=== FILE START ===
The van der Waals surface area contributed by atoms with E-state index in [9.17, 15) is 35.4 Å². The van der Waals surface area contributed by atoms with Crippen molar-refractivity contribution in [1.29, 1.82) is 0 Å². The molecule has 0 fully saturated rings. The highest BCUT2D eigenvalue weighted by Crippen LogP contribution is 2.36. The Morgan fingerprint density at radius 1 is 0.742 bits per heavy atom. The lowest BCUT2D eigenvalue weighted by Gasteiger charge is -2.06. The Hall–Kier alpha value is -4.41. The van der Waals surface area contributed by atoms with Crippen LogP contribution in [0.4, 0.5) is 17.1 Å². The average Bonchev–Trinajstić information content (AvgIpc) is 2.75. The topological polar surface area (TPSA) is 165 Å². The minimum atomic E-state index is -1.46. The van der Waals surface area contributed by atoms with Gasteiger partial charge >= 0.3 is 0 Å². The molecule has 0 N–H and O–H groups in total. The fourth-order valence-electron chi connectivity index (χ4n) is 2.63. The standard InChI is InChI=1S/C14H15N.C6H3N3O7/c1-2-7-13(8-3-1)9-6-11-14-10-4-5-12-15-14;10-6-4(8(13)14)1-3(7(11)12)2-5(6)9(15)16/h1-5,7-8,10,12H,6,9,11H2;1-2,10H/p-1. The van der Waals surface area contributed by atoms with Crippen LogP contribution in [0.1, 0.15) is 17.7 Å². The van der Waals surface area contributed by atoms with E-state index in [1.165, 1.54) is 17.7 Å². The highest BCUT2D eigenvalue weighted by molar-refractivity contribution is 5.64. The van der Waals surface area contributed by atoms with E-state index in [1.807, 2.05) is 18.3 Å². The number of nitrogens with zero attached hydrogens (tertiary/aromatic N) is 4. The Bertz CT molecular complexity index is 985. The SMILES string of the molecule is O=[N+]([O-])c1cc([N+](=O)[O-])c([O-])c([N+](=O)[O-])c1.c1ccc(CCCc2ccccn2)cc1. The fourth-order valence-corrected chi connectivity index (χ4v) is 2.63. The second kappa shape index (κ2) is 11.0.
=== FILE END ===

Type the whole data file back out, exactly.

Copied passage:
The van der Waals surface area contributed by atoms with E-state index in [9.17, 15) is 35.4 Å². The van der Waals surface area contributed by atoms with Crippen molar-refractivity contribution in [1.29, 1.82) is 0 Å². The molecule has 0 fully saturated rings. The highest BCUT2D eigenvalue weighted by Crippen LogP contribution is 2.36. The Morgan fingerprint density at radius 1 is 0.742 bits per heavy atom. The lowest BCUT2D eigenvalue weighted by Gasteiger charge is -2.06. The Hall–Kier alpha value is -4.41. The van der Waals surface area contributed by atoms with Crippen LogP contribution in [0.4, 0.5) is 17.1 Å². The average Bonchev–Trinajstić information content (AvgIpc) is 2.75. The topological polar surface area (TPSA) is 165 Å². The minimum atomic E-state index is -1.46. The van der Waals surface area contributed by atoms with Gasteiger partial charge >= 0.3 is 0 Å². The molecule has 0 N–H and O–H groups in total. The fourth-order valence-electron chi connectivity index (χ4n) is 2.63. The standard InChI is InChI=1S/C14H15N.C6H3N3O7/c1-2-7-13(8-3-1)9-6-11-14-10-4-5-12-15-14;10-6-4(8(13)14)1-3(7(11)12)2-5(6)9(15)16/h1-5,7-8,10,12H,6,9,11H2;1-2,10H/p-1. The van der Waals surface area contributed by atoms with Crippen LogP contribution in [0.1, 0.15) is 17.7 Å². The van der Waals surface area contributed by atoms with E-state index in [1.165, 1.54) is 17.7 Å². The highest BCUT2D eigenvalue weighted by molar-refractivity contribution is 5.64. The van der Waals surface area contributed by atoms with E-state index in [1.807, 2.05) is 18.3 Å². The number of nitrogens with zero attached hydrogens (tertiary/aromatic N) is 4. The Bertz CT molecular complexity index is 985. The SMILES string of the molecule is O=[N+]([O-])c1cc([N+](=O)[O-])c([O-])c([N+](=O)[O-])c1.c1ccc(CCCc2ccccn2)cc1. The fourth-order valence-corrected chi connectivity index (χ4v) is 2.63. The second kappa shape index (κ2) is 11.0.